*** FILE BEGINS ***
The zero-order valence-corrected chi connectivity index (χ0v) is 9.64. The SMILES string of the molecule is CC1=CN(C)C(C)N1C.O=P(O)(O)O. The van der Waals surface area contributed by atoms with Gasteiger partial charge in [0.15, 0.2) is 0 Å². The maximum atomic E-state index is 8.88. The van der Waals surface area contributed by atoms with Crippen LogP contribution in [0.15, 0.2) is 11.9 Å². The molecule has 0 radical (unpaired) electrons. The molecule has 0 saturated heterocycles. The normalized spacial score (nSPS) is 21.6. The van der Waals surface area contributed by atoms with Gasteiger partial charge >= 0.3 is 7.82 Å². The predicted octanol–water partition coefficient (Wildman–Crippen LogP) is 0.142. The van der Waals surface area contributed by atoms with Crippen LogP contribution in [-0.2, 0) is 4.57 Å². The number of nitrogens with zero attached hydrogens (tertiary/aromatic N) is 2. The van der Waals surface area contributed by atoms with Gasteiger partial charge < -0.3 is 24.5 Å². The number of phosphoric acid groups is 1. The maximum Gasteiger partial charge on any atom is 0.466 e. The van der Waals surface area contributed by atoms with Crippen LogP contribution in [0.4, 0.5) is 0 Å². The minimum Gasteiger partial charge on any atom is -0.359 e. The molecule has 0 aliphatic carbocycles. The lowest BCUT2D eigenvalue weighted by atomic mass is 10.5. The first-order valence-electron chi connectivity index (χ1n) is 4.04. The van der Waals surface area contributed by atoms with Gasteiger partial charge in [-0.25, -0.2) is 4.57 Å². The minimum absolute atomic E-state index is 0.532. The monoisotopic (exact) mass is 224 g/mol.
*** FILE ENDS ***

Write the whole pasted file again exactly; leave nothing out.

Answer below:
The zero-order valence-corrected chi connectivity index (χ0v) is 9.64. The SMILES string of the molecule is CC1=CN(C)C(C)N1C.O=P(O)(O)O. The van der Waals surface area contributed by atoms with Gasteiger partial charge in [0.15, 0.2) is 0 Å². The maximum atomic E-state index is 8.88. The van der Waals surface area contributed by atoms with Crippen LogP contribution in [0.15, 0.2) is 11.9 Å². The molecule has 0 radical (unpaired) electrons. The molecule has 0 saturated heterocycles. The normalized spacial score (nSPS) is 21.6. The van der Waals surface area contributed by atoms with Gasteiger partial charge >= 0.3 is 7.82 Å². The predicted octanol–water partition coefficient (Wildman–Crippen LogP) is 0.142. The van der Waals surface area contributed by atoms with Crippen LogP contribution in [-0.2, 0) is 4.57 Å². The number of nitrogens with zero attached hydrogens (tertiary/aromatic N) is 2. The van der Waals surface area contributed by atoms with Gasteiger partial charge < -0.3 is 24.5 Å². The number of phosphoric acid groups is 1. The maximum Gasteiger partial charge on any atom is 0.466 e. The van der Waals surface area contributed by atoms with Crippen LogP contribution in [0.4, 0.5) is 0 Å². The minimum Gasteiger partial charge on any atom is -0.359 e. The molecule has 0 aliphatic carbocycles. The lowest BCUT2D eigenvalue weighted by atomic mass is 10.5. The first-order valence-electron chi connectivity index (χ1n) is 4.04. The van der Waals surface area contributed by atoms with Gasteiger partial charge in [-0.25, -0.2) is 4.57 Å². The minimum absolute atomic E-state index is 0.532. The monoisotopic (exact) mass is 224 g/mol.